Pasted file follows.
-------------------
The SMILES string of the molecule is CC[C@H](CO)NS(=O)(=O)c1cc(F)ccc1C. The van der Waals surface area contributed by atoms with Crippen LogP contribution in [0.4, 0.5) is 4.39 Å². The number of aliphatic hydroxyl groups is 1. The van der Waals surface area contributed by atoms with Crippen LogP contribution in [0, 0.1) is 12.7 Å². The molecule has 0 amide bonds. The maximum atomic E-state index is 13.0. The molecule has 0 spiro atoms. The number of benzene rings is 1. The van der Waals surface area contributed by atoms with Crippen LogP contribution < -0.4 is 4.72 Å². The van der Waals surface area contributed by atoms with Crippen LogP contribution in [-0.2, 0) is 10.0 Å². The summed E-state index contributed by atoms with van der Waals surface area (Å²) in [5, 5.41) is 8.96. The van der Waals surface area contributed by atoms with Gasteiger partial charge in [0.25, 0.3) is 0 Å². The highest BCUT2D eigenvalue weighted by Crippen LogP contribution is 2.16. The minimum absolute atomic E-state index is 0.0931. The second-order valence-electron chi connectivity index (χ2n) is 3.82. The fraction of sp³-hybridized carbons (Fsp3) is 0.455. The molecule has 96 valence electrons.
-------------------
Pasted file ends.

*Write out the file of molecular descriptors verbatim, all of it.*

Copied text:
The SMILES string of the molecule is CC[C@H](CO)NS(=O)(=O)c1cc(F)ccc1C. The van der Waals surface area contributed by atoms with Crippen LogP contribution in [0.4, 0.5) is 4.39 Å². The number of aliphatic hydroxyl groups is 1. The van der Waals surface area contributed by atoms with Crippen LogP contribution in [0, 0.1) is 12.7 Å². The molecule has 0 amide bonds. The maximum atomic E-state index is 13.0. The molecule has 0 spiro atoms. The number of benzene rings is 1. The van der Waals surface area contributed by atoms with Crippen LogP contribution < -0.4 is 4.72 Å². The van der Waals surface area contributed by atoms with Crippen LogP contribution in [-0.2, 0) is 10.0 Å². The summed E-state index contributed by atoms with van der Waals surface area (Å²) in [5, 5.41) is 8.96. The van der Waals surface area contributed by atoms with Gasteiger partial charge in [0.25, 0.3) is 0 Å². The highest BCUT2D eigenvalue weighted by Crippen LogP contribution is 2.16. The minimum absolute atomic E-state index is 0.0931. The second-order valence-electron chi connectivity index (χ2n) is 3.82. The fraction of sp³-hybridized carbons (Fsp3) is 0.455. The molecule has 96 valence electrons.